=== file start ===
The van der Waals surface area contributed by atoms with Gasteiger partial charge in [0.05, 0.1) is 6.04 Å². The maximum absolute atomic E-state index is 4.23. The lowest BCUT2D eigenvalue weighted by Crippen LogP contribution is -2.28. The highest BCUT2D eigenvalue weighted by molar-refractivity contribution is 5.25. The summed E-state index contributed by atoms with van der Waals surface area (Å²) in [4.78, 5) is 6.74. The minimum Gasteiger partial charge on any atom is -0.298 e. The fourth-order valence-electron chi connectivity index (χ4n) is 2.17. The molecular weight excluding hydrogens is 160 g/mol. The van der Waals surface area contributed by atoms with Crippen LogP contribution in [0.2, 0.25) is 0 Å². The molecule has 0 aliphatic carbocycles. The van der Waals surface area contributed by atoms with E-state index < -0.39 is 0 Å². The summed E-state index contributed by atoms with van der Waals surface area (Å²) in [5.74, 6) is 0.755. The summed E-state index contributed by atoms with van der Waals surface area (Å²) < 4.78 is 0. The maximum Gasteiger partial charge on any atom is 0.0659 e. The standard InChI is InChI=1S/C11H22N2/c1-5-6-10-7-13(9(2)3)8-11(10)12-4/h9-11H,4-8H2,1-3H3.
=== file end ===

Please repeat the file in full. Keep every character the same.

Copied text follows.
The van der Waals surface area contributed by atoms with Gasteiger partial charge in [0.05, 0.1) is 6.04 Å². The maximum absolute atomic E-state index is 4.23. The lowest BCUT2D eigenvalue weighted by Crippen LogP contribution is -2.28. The highest BCUT2D eigenvalue weighted by molar-refractivity contribution is 5.25. The summed E-state index contributed by atoms with van der Waals surface area (Å²) in [4.78, 5) is 6.74. The minimum Gasteiger partial charge on any atom is -0.298 e. The fourth-order valence-electron chi connectivity index (χ4n) is 2.17. The molecular weight excluding hydrogens is 160 g/mol. The van der Waals surface area contributed by atoms with Crippen LogP contribution in [0.2, 0.25) is 0 Å². The molecule has 0 aliphatic carbocycles. The van der Waals surface area contributed by atoms with E-state index < -0.39 is 0 Å². The summed E-state index contributed by atoms with van der Waals surface area (Å²) in [5.74, 6) is 0.755. The summed E-state index contributed by atoms with van der Waals surface area (Å²) < 4.78 is 0. The maximum Gasteiger partial charge on any atom is 0.0659 e. The standard InChI is InChI=1S/C11H22N2/c1-5-6-10-7-13(9(2)3)8-11(10)12-4/h9-11H,4-8H2,1-3H3.